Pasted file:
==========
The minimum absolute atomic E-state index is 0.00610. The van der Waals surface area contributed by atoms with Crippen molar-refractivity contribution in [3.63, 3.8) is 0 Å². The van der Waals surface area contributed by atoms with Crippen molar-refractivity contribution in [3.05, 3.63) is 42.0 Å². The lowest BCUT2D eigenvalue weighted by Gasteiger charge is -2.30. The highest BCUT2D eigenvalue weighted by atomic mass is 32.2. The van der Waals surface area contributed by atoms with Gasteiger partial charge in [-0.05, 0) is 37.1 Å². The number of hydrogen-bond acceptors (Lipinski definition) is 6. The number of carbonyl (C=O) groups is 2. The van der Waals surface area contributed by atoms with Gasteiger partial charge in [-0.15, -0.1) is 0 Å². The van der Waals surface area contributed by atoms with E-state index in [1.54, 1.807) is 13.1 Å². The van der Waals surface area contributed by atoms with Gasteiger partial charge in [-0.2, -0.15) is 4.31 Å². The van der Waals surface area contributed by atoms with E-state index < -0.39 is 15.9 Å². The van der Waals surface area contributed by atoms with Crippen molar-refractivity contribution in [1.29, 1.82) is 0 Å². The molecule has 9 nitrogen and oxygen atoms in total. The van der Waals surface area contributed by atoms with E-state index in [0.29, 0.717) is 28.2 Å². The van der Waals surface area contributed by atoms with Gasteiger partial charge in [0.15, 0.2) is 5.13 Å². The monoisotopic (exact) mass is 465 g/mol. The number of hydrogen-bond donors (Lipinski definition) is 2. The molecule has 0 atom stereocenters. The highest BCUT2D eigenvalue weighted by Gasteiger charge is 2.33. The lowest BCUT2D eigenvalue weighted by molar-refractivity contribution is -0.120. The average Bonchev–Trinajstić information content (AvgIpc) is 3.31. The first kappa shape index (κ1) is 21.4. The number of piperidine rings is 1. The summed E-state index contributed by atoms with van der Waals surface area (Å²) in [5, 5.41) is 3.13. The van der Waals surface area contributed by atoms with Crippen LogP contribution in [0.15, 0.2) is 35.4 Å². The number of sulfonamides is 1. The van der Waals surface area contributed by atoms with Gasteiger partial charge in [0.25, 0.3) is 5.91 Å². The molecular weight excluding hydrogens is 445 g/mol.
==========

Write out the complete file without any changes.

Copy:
The minimum absolute atomic E-state index is 0.00610. The van der Waals surface area contributed by atoms with Crippen molar-refractivity contribution in [3.63, 3.8) is 0 Å². The van der Waals surface area contributed by atoms with Crippen molar-refractivity contribution in [3.05, 3.63) is 42.0 Å². The lowest BCUT2D eigenvalue weighted by Gasteiger charge is -2.30. The highest BCUT2D eigenvalue weighted by atomic mass is 32.2. The van der Waals surface area contributed by atoms with Gasteiger partial charge in [-0.05, 0) is 37.1 Å². The number of hydrogen-bond acceptors (Lipinski definition) is 6. The number of carbonyl (C=O) groups is 2. The van der Waals surface area contributed by atoms with Gasteiger partial charge in [-0.15, -0.1) is 0 Å². The van der Waals surface area contributed by atoms with E-state index in [1.54, 1.807) is 13.1 Å². The van der Waals surface area contributed by atoms with Gasteiger partial charge in [-0.2, -0.15) is 4.31 Å². The van der Waals surface area contributed by atoms with E-state index < -0.39 is 15.9 Å². The van der Waals surface area contributed by atoms with Crippen molar-refractivity contribution in [1.29, 1.82) is 0 Å². The molecule has 9 nitrogen and oxygen atoms in total. The van der Waals surface area contributed by atoms with E-state index in [0.29, 0.717) is 28.2 Å². The van der Waals surface area contributed by atoms with Gasteiger partial charge in [0.15, 0.2) is 5.13 Å². The monoisotopic (exact) mass is 465 g/mol. The number of hydrogen-bond donors (Lipinski definition) is 2. The molecule has 0 atom stereocenters. The highest BCUT2D eigenvalue weighted by Gasteiger charge is 2.33. The lowest BCUT2D eigenvalue weighted by molar-refractivity contribution is -0.120. The average Bonchev–Trinajstić information content (AvgIpc) is 3.31. The first kappa shape index (κ1) is 21.4. The number of piperidine rings is 1. The summed E-state index contributed by atoms with van der Waals surface area (Å²) in [5, 5.41) is 3.13. The van der Waals surface area contributed by atoms with Crippen LogP contribution in [0.15, 0.2) is 35.4 Å². The number of sulfonamides is 1. The van der Waals surface area contributed by atoms with Gasteiger partial charge in [0.25, 0.3) is 5.91 Å². The molecular weight excluding hydrogens is 445 g/mol.